“We are on first-name terms and have a family atmosphere,” said Levy, a FRANK member artist. “We try to make everybody feel comfortable through food and art.

“The students are always painting their homeland – a real or imagined tropical place where they feel comfortable. We are also trying to incorporate the new with the old. The students showed at FRANK in March in a show ‘Connecting the Old with the New.’ This show is an extension of that show.”

Talented young artists

Levy, like Jameson, has a decades-long connection to the Karen people, having done her doctoral work at London University in Modern South Asian History.

“In spite of what these kids have gone through, they are so positive and warm” and are very talented artists, she said. “They are so excited about challenging themselves with new possibilities in this country. I am very moved by their reactions. It is a privilege to work with them. We have learned a lot from them.”

Moe Shae Htoo, who has been working with FRANK photographer Barbara Tyroler, has several photographs in the exhibit.

“It is wonderful seeing Moe jumping all over the place, getting up high, going down low and doing creative composition and design,” Tyroler said. “He soaked up everything I told him and more. The kids really loved having him do the documentation rather than me.”

Tyroler, who along with Levy is in charge of FRANK’s community outreach and education, has worked over the years with many community residents.

“I think that what is unique about this situation is that these kids are all trying to find their place in our Chapel Hill/Carrboro culture,” she said.

Chapel Hill High School art teacher Hollie Taylor has been working with Kchdohmoo Juelah and Paw Paw Wei for three years in school, helping them hone their skills in ceramics.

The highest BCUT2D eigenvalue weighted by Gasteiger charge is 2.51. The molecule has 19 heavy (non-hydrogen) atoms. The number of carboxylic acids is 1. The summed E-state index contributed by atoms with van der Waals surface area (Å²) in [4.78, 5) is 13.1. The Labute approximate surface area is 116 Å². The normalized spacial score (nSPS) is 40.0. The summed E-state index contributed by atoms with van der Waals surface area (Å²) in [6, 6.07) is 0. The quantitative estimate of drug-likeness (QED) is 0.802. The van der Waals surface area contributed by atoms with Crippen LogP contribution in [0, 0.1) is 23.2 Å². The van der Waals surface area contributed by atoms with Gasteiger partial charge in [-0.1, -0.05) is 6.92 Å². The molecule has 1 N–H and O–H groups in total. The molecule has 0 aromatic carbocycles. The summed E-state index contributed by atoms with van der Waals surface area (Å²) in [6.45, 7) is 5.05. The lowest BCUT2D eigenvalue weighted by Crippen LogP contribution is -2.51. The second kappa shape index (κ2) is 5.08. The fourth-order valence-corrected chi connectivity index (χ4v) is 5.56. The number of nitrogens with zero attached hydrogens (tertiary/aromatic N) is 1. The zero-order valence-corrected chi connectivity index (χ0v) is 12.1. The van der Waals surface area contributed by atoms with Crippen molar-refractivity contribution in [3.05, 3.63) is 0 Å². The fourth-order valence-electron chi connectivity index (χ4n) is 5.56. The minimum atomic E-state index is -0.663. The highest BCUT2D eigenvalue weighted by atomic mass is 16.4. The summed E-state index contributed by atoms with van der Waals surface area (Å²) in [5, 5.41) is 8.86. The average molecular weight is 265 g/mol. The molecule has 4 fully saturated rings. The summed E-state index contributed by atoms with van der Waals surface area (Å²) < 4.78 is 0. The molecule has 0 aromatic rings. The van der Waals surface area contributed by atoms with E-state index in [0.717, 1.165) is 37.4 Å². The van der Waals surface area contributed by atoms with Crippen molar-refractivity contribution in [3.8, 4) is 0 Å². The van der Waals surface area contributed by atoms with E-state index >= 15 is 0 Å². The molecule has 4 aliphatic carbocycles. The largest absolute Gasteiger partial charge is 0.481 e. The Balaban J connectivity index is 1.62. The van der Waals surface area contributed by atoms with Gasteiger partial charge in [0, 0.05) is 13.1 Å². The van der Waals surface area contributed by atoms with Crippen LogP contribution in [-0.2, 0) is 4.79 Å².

“They understand the properties and possibilities of clay. They love it and get its responsiveness,” Taylor said. “Their hands seem to know it.”

Taylor has learned the ways of the Karens’ homeland, and how the refugee camps looked.

“I’ve seen a recurring image of Kwe Ka Baung, an important mountain in the Karen state of Burma,” she said. “This mountain is a part of their identity.”

Others involved in this project include Sandy Milroy, Mary Stone Lamb, Kip Gerard, Barnett Parker, David Taylor, Shelley Crisp, Townsend Ludington and Ada Farber. Other students with work in the show include Slaw Law, Ywa Blu, Lah Htoo Boh, Paw Boh, Hen Moo and Lweh Moo.

Jameson does not want this project, which was supported by a grant from the Orange County Arts Commission, to end.

“I hope we will continue to find funding for this so we can not only continue, but also expand its scope to include more kids in need of finding a connection to their creative being.”